Zille gets ‘radical march’ ultimatum

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Copy of ca p8 Andile Lili done


Informal settlement leaders, from left, Andile Lili, Loyiso Nkohla and Khayalethu Kama. Photo: Cindy Waxa

Cape Town - Leaders of Cape Town Informal Settlements have threatened to embark on a “radical march” early next year should they not reach an agreement with the premier.

In a press conference held at the Blue Hall in Site C, Khayelitsha, on Monday, informal settlement leaders said they were giving Helen Zille until the end of January to come up with a solution to the issues of poor services and housing or they would stage a “big march” in February.

Suspended city councillor Loyiso Nkohla said that if Zille failed “to respond with a tangible plan and solutions to answer in the constructive engagement process that we have opted to pursue, on the advice of our religious leaders, we will certainly embark on a robust and radical programme that will make the Western Cape government listen to its own people”.

After two planned marches to the city centre failed to take place when organisers were unable to secure a permit from the City of Cape Town, leaders Andile Lili and Nkohla met Archbishop Emeritus Desmond Tutu and other religious leaders, who pledged to mediate in talks between the provincial government and the informal settlement leaders.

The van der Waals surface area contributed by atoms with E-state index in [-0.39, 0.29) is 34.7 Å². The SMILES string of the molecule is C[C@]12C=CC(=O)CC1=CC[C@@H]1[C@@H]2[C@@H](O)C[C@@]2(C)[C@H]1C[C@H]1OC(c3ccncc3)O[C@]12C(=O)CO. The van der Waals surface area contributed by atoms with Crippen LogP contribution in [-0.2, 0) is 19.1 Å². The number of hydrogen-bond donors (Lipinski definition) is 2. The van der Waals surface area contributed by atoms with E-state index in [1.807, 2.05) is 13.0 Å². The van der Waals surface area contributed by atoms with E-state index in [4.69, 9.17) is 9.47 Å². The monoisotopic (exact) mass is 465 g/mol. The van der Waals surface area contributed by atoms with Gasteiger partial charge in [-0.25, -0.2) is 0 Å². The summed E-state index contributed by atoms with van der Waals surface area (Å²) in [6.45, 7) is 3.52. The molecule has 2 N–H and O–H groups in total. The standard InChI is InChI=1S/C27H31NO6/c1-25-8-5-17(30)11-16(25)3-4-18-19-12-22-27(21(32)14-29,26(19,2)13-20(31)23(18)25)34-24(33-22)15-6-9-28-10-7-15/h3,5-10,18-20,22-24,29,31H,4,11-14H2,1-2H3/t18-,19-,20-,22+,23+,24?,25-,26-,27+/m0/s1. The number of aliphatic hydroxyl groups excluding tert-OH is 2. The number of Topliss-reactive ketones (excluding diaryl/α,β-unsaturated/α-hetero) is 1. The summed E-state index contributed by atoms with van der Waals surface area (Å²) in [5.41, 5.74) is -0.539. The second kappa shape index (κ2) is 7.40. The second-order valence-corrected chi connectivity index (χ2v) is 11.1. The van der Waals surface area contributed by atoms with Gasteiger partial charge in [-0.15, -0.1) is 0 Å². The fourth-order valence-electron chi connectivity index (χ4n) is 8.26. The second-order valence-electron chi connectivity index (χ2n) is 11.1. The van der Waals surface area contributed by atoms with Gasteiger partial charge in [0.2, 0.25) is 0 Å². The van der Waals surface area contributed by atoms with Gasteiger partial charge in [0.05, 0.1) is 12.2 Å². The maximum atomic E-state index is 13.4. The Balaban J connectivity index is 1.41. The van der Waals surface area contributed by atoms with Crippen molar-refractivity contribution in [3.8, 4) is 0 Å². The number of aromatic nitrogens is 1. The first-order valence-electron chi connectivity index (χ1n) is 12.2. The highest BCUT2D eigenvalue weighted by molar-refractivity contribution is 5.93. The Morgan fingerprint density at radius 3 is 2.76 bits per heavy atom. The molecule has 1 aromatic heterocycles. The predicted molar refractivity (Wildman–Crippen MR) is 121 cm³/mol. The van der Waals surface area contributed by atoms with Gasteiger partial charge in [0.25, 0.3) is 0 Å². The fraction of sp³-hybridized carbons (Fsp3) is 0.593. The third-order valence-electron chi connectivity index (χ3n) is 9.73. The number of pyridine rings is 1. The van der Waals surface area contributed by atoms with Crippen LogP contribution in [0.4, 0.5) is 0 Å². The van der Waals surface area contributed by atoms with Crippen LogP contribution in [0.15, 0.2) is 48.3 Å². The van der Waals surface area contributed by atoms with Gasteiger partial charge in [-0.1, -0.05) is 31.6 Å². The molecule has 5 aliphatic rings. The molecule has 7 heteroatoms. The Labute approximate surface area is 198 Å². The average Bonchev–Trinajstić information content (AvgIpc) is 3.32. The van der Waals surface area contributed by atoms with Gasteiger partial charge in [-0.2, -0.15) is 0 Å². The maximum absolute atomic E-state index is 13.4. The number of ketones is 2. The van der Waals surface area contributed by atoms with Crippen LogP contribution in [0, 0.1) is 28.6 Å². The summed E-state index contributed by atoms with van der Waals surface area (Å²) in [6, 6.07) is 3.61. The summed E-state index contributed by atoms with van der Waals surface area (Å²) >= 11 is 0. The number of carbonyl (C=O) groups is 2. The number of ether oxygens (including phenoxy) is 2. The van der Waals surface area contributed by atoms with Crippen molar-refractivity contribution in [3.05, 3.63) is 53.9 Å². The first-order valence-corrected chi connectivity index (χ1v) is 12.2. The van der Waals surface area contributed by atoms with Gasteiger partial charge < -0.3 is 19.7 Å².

Lili said that by cancelling the two marches they had showed they were law-abiding citizens. But if there was no solution they would not bother to apply for a permit for another march.

“We will make sure that there is a stayaway. No one must go to work while others are suffering.”

Another leader present at the conference, Mongami Mbili, said they would also close all national roads.

“We will build shacks on the N2 and in every open space in the townships.”

JP Smith, mayoral committee member for safety and security, said this would be against the law and the shacks would be demolished.

“These people are compelling government to take forceful actions on individuals so that they can get media images ahead of the elections” he said.

Zak Mbele, spokesman for the premier’s office, said the group’s grievances had already been answered by Human Settlements MEC Bonginkosi Madikizela in a meeting they had last week.

“It is highly disingenuous of them to claim that “no one has got back to them” when they had had a two-hour meeting with the MEC.

“If that is not engagement, what is? That is a question that must be asked of these leaders directly and relentlessly until they give an honest answer.”


Cape Argus

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